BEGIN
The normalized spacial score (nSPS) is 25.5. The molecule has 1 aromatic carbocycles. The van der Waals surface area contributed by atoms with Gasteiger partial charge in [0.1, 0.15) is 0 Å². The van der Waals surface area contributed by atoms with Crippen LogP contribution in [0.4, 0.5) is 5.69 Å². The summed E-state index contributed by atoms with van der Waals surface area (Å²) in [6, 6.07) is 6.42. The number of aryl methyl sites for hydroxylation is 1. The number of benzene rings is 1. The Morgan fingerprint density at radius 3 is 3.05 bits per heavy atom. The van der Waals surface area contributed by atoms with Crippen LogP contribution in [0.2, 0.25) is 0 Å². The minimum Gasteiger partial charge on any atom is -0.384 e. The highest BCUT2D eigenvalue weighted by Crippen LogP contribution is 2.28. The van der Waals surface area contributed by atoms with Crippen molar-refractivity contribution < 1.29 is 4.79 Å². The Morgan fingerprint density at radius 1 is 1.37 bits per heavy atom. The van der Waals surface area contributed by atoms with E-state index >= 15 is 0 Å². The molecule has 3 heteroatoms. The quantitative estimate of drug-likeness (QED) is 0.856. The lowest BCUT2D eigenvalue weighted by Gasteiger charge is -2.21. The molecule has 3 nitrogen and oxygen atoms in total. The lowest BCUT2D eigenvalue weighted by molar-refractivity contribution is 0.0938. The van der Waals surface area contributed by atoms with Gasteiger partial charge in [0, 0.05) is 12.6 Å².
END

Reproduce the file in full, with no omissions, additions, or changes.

The normalized spacial score (nSPS) is 25.5. The molecule has 1 aromatic carbocycles. The van der Waals surface area contributed by atoms with Gasteiger partial charge in [0.1, 0.15) is 0 Å². The van der Waals surface area contributed by atoms with Crippen LogP contribution in [0.4, 0.5) is 5.69 Å². The summed E-state index contributed by atoms with van der Waals surface area (Å²) in [6, 6.07) is 6.42. The number of aryl methyl sites for hydroxylation is 1. The number of benzene rings is 1. The Morgan fingerprint density at radius 3 is 3.05 bits per heavy atom. The van der Waals surface area contributed by atoms with Crippen LogP contribution in [0.2, 0.25) is 0 Å². The minimum Gasteiger partial charge on any atom is -0.384 e. The highest BCUT2D eigenvalue weighted by Crippen LogP contribution is 2.28. The van der Waals surface area contributed by atoms with Crippen molar-refractivity contribution < 1.29 is 4.79 Å². The Morgan fingerprint density at radius 1 is 1.37 bits per heavy atom. The van der Waals surface area contributed by atoms with E-state index >= 15 is 0 Å². The molecule has 3 heteroatoms. The quantitative estimate of drug-likeness (QED) is 0.856. The lowest BCUT2D eigenvalue weighted by Gasteiger charge is -2.21. The molecule has 3 nitrogen and oxygen atoms in total. The lowest BCUT2D eigenvalue weighted by molar-refractivity contribution is 0.0938. The van der Waals surface area contributed by atoms with Gasteiger partial charge in [0, 0.05) is 12.6 Å².